by Brad Christy
As fiction writers, we’re all sadists. We spend countless hours, days, sometimes years crafting characters that are flawed and beautiful creatures of our own design. We get to know their personalities, their quirks, their fears and desires. We come to care deeply for them. And why do we spend so much time and effort pouring our souls into these imaginary friends? It’s so we can do something terrible to them. Unless you plan to not advance their story’s plot. Whether your character is a Hobbit fleeing the comfort of his home to escape Ring Wraiths, a beagle whose girlfriend is kidnapped by the Red Baron, or a girl who volunteers as tribute to protect her sister, the plot demands its sacrifice. But it has to be a worthy sacrifice. The first rule of character creation is the audience MUST care about the fate of your character. If Princess Leia was a Disney damsel in distress, she wouldn’t be an icon, and while we would feel bad for the people of Alderaan, our hearts wouldn’t break for her as she is forced to watch its destruction. So where do we begin? Even worse, what if we’re stuck? There are a couple schools of thought on the subject. Do you start with a character and build the plot around them, or have a plot in mind and go from there? Chicken or egg? It all depends on what the proverbial Muse plucks from the ether for you. There is no right answer (it’s the egg), but if you’re stuck I can tell you what I do. I’m a plot guy, so my advice is to start with a concept and work your way in. When I wrote my very first short story, Miseryland, my concept was that Pandora’s Box had been opened, unleashing a virus that turned people into monstrous versions of their worst selves. Obviously it wouldn’t be much of a story if everyone just accepted it, so I came up with a loose idea of who I wanted my hero to be: a self-taught monster killer fighting to close the box and stop the Pandora Plague. Could I have written a Terminator guy who mows down monsters while spouting witty puns? Sure, it’s been done. It’s also boring. Cliché. It’s a foregone conclusion that this guy will succeed, so where’s the tension? We root for underdogs, which is why I ugly cried when Charlie Brown finally got his kite to fly. Knowing this and the horror industry, I made the prototypical victim (a female) into my hero. By doing so, the character inherently had a perceived vulnerability that male characters don’t naturally have. This isn’t to say you can’t write male characters who are vulnerable or sensitive, I have done so many times since Miseryland. Now that a hero had emerged, I started down the rabbit hole of questions: Q: Why her? A: She and her boyfriend found the box in a cave together. Q: Why is she important to the plot? A: Her boyfriend is the one who opened the box, unleashing the virus. She feels guilty for the role she played in causing the Pandora Plague. Q: Why would she feel responsible? A: She knew he would succumb to curiosity, and did nothing. Q: Is this another splatterpunk story? A: Killing monsters is a means to an end. She has to overcome horrific trials if she wants to reach her boyfriend and close the box. Q: Will she kill him once she does get to him? A: It’s too easy to say she will kill him. They have a history, she loves who he was, and she feels just as responsible for the death and destruction that she blames him for. Q: Wouldn’t that mean she deserves to die as much as he does? A: Yes. She believes it, too. Q: So she has a death wish? A: She wants to be redeemed and hopefully survive, but wouldn’t mind dying most days. Q: What do we call her? A: Sunny (I liked the contrast it gave to the mood of the story). After you know your character’s purpose and motivation, the minor details (what they wear, how tall they are, which witty pun to use, etc) will fall into place. So be patient with this new relationship, it’s not always love at first sight. Get to know them personally. Before you know it, you’ll be the best of friends… well, until you do something terrible to them.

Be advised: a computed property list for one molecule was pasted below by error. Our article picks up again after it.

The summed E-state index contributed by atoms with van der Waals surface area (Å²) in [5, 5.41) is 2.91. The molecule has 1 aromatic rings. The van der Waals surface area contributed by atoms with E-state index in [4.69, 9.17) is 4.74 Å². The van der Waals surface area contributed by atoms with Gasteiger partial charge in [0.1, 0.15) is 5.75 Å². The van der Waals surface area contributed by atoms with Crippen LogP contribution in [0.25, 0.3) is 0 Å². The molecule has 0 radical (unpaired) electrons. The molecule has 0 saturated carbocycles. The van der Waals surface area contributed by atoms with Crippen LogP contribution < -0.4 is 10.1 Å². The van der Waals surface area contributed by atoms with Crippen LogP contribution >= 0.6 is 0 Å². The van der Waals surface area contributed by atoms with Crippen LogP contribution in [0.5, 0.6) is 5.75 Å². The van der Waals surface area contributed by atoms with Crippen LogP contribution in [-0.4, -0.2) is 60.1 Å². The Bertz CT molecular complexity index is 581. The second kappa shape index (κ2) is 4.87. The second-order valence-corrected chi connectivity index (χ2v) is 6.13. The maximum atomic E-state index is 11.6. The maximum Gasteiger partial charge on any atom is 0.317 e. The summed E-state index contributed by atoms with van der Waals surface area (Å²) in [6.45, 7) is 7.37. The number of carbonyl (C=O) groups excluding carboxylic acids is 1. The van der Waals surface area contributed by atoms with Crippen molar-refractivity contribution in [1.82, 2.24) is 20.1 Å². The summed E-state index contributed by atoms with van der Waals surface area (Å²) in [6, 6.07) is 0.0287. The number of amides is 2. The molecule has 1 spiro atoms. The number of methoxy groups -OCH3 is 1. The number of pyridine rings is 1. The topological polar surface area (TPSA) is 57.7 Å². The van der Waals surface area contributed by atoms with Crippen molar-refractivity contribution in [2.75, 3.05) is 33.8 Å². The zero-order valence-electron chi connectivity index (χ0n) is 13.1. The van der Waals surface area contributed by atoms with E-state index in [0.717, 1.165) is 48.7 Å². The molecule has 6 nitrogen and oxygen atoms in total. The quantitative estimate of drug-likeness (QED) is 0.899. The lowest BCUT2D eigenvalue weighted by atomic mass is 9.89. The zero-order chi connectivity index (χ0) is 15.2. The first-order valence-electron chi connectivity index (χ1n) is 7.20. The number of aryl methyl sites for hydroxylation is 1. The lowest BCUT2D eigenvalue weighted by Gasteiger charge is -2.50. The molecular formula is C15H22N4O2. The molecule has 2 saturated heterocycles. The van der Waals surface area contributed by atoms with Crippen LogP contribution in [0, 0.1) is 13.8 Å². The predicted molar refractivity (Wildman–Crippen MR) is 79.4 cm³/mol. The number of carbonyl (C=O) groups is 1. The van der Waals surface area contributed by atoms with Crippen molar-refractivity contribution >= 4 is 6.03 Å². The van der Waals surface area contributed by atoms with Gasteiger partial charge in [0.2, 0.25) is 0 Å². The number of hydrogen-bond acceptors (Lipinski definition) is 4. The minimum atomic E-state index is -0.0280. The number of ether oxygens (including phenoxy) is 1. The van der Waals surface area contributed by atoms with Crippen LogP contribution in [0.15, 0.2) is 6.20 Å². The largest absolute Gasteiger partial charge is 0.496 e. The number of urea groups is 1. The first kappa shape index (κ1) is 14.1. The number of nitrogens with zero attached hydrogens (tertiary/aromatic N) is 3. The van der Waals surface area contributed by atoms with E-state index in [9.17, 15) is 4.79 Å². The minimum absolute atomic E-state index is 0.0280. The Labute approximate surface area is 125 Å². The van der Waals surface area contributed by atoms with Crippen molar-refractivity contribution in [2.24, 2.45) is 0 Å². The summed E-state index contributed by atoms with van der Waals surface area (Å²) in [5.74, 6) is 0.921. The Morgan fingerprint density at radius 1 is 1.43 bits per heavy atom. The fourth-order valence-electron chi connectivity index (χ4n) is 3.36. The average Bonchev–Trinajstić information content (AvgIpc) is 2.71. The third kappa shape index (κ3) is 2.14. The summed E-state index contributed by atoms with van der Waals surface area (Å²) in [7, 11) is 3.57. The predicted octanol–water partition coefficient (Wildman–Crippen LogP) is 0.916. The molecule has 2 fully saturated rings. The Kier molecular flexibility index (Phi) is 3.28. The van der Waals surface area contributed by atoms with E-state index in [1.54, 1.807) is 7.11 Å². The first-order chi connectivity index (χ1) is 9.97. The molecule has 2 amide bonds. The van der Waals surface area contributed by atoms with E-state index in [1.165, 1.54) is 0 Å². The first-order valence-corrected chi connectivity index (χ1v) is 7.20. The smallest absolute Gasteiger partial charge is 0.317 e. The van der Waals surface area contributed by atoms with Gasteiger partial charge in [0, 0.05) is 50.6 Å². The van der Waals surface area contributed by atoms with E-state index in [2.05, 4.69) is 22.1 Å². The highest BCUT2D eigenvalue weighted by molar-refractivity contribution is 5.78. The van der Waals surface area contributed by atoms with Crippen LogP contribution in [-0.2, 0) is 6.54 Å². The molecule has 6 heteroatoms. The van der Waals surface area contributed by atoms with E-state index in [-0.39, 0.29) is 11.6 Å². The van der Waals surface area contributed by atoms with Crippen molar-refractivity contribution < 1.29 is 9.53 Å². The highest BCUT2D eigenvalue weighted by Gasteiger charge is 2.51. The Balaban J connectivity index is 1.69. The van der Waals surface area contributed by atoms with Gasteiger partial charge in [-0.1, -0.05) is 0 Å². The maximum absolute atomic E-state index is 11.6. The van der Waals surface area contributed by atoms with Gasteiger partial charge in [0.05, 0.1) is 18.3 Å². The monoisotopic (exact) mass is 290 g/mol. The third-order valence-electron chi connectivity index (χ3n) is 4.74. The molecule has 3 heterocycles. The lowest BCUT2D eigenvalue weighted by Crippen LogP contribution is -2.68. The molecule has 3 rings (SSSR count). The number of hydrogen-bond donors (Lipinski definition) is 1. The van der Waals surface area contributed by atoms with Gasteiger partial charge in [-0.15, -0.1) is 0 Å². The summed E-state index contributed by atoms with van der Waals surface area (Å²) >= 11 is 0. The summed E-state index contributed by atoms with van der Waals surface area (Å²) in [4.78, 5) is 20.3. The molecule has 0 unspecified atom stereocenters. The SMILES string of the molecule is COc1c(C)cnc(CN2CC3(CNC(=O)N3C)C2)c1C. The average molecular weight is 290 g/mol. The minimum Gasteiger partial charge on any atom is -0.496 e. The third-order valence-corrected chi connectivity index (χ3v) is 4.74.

Brad P. Christy is an award-winning author and college professor of English and Creative Writing. He is a member of the Horror Writers Association and the Writers’ League of Texas. He currently resides in Alabama with his wife, a judgmental rescue dog named Eddie, and a colony of cats. His story, Tornado Alleys, won third place in the CWIA Battle of the Bards Writing Contest.